German Education Minister Bettina Stark-Watzinger will travel to Taiwan next week, Berlin said Friday, as the first cabinet member to visit in 26 years in a move set to spark tensions with China.
A ministry spokesman told reporters Stark-Watzinger would make a two-day visit to the democratic island state which China sees as part of its own territory.
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“The aim of the visit is to bolster and expand cooperation with Taiwan on science, research and education,” he said, noting Taiwan’s strengths on high-tech manufacturing.
The trip comes two months after a high-ranking German parliamentary delegation travelled to the self-ruled island in a move strongly criticised by Beijing.
China’s Communist Party regards Taiwan as belonging to Beijing and has vowed to one day take the island.
Under President Xi Jinping, Beijing has ramped up military, economic and diplomatic pressure on Taiwan because its current elected government regards the island as an already sovereign nation and not part of “one China”.
The deputies on the Taiwan visit in January came from the pro-business Free Democratic Party (FDP) — a junior partner in Germany’s coalition government to which Stark-Watzinger also belongs.
The MPs had described their stay as a “sign of solidarity” with the democracy.
– ‘Completely normal’ –
China routinely opposes official exchanges with Taiwan, and has reacted with growing anger to a flurry of visits by Western politicians.
Last year saw a spike in tensions as Beijing ramped up military pressure and launched its largest war games in decades to protest against a visit by then-US House speaker Nancy Pelosi in August.
Also in August, the German air force boosted its presence in the Indo-Pacific with the deployment of 13 military aircraft, one year after it dispatched a frigate to the region for the first time in almost two decades.
A German foreign ministry spokesman stressed on Friday that Berlin maintains its “One China” policy while maintaining “close and good ties with Taiwan”.
“Taiwan is a democracy and an important trade and investment partner for Germany which is why regular exchange and also mutual visits from ministers are completely normal,” he said.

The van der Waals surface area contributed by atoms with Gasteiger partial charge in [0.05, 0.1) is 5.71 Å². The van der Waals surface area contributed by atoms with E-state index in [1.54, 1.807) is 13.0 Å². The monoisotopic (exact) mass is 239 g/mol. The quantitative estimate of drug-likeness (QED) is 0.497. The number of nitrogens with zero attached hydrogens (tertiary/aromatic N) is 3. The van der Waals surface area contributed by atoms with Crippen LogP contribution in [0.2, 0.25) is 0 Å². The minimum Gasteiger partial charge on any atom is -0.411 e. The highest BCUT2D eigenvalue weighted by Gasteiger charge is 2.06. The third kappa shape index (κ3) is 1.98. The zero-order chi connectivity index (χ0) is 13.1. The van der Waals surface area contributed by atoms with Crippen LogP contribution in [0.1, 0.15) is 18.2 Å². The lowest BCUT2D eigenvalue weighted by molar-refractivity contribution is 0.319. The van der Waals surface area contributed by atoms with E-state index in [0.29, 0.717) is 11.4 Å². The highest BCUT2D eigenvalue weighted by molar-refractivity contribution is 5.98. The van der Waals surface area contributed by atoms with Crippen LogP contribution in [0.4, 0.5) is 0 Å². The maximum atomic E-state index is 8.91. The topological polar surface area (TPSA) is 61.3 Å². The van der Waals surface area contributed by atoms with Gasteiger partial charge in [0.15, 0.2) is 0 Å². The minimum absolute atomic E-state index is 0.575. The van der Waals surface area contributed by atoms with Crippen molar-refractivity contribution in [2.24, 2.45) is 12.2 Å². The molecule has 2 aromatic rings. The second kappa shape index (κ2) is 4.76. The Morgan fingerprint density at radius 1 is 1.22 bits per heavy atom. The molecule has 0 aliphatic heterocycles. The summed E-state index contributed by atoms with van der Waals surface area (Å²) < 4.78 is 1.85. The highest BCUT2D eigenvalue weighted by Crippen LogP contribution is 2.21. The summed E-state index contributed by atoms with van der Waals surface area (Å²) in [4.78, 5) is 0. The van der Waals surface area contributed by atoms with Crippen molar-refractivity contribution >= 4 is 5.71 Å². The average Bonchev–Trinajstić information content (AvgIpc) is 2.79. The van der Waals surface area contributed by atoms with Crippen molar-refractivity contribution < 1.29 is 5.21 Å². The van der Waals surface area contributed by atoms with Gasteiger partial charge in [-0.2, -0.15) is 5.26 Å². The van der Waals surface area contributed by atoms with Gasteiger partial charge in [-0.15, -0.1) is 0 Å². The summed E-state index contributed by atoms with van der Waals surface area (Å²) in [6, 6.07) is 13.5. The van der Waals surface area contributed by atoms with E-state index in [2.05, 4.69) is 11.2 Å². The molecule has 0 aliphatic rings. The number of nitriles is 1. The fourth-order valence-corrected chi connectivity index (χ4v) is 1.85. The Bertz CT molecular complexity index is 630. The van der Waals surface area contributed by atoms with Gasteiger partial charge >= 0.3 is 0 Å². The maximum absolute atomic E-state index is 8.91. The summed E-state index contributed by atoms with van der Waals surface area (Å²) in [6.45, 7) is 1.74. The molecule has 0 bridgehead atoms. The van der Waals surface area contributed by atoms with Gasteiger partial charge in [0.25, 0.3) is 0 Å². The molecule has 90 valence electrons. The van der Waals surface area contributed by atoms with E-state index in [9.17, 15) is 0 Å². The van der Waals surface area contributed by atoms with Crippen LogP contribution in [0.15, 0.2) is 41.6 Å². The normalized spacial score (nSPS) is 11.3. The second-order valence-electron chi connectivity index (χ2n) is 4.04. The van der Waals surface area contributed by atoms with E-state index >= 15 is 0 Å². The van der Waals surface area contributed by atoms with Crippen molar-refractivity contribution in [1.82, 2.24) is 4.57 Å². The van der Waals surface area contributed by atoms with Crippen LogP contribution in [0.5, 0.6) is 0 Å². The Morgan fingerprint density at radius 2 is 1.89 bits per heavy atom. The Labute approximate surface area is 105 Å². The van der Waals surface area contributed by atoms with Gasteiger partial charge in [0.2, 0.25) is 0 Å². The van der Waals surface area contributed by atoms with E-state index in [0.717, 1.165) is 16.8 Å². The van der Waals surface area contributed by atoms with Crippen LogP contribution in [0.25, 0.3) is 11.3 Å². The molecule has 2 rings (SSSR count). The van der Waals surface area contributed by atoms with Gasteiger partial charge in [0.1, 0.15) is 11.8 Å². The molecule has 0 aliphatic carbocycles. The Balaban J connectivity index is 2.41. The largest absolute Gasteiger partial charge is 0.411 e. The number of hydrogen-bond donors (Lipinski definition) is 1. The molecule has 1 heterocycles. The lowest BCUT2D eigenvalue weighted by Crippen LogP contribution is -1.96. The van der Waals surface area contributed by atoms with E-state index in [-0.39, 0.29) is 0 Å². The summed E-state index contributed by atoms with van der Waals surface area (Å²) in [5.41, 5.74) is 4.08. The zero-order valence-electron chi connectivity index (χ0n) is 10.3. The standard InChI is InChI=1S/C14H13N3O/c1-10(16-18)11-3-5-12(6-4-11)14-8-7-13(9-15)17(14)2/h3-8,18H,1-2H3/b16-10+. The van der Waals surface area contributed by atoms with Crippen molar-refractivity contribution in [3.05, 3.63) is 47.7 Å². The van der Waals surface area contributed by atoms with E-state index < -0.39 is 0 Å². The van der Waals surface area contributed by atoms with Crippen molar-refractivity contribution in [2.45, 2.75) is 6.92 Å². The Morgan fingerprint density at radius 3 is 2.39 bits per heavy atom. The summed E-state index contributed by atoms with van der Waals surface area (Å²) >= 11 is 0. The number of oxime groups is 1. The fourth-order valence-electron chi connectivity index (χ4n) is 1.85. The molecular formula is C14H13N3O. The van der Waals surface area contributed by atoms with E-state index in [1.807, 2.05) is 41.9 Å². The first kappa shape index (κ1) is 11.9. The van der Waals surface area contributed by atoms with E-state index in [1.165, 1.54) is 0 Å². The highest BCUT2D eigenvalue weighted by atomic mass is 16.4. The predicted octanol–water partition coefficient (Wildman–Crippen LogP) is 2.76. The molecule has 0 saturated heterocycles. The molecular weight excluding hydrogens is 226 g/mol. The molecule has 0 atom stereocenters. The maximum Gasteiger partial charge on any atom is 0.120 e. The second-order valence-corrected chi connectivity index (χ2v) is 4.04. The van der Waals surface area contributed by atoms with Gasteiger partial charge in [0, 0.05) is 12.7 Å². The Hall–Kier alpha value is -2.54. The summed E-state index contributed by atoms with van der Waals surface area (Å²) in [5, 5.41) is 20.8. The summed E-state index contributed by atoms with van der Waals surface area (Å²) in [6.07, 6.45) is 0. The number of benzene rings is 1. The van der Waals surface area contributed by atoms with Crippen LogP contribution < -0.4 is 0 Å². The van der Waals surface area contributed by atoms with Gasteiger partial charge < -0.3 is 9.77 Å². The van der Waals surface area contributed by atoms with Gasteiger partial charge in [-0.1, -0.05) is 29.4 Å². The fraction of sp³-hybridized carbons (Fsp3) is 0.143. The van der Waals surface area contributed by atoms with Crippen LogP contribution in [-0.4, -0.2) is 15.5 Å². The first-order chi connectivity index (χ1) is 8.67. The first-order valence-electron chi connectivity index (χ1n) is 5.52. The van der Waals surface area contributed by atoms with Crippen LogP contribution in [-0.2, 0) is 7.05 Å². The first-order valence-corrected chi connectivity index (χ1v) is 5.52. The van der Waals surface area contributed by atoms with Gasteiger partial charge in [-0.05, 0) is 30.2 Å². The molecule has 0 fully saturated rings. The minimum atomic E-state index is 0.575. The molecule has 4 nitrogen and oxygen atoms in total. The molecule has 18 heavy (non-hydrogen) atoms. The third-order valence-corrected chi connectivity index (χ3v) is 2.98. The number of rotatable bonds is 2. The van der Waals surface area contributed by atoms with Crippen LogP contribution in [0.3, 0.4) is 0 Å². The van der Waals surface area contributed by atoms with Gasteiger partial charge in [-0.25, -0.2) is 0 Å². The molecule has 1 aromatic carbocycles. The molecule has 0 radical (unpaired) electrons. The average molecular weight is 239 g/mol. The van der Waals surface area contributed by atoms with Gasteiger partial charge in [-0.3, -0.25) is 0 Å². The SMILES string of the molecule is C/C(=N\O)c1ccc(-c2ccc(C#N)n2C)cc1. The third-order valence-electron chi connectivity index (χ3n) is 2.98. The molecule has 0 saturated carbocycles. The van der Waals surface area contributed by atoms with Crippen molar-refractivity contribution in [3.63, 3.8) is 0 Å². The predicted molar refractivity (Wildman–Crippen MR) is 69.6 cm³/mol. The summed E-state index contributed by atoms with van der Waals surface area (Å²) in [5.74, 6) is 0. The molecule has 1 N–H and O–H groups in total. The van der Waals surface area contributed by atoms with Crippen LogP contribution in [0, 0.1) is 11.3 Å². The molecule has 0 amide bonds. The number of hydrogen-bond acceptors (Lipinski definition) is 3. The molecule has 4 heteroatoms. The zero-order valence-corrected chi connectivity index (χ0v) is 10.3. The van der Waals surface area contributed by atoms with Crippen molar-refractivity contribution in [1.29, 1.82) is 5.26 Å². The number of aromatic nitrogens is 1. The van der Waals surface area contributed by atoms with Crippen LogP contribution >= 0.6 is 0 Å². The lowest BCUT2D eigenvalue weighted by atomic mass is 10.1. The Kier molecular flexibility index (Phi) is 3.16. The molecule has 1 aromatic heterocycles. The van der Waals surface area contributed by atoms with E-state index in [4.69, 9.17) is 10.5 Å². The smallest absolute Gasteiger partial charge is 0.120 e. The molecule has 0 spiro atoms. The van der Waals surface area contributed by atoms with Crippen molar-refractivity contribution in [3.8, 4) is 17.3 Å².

The announcement came as Chancellor Olaf Scholz was set to embark with six ministers on a visit to Japan for talks on economic security.
Bitten by its reliance on Russian energy, Germany has been battling to pivot away from other economic dependencies, in particular on China, in the wake of Moscow’s invasion of Ukraine.
It has also been ramping its overtures to other Asian nations including Indonesia and India, as it seeks to diversify its supplies and exports alike.
A senior German official on Thursday noted the significance of Japan’s economic security promotion act enacted last year.
This is aimed at shielding supply chains from disruption by either ensuring that supplies are sourced from within the country or by relying on allies or partners rather than on China.
The government source underlined that while the tensions surrounding Taiwan would “not explicitly be part of the consultations”, the ministers will discuss military cooperation.
Meanwhile US Secretary of State Antony Blinken told AFP that Taiwan had a “lot to offer” the world after Honduras became the latest nation to cut ties with Taipei and recognise Beijing.
“I think it’s in the interest of people to be able to engage in the world. Taiwan has a lot to offer, including, for example, in international institutions, where remarkably talented people have tremendous experience and expertise,” Blinken said in an interview late Thursday in Niger.
“Countries have to decide for themselves whether and how they want to benefit from that.”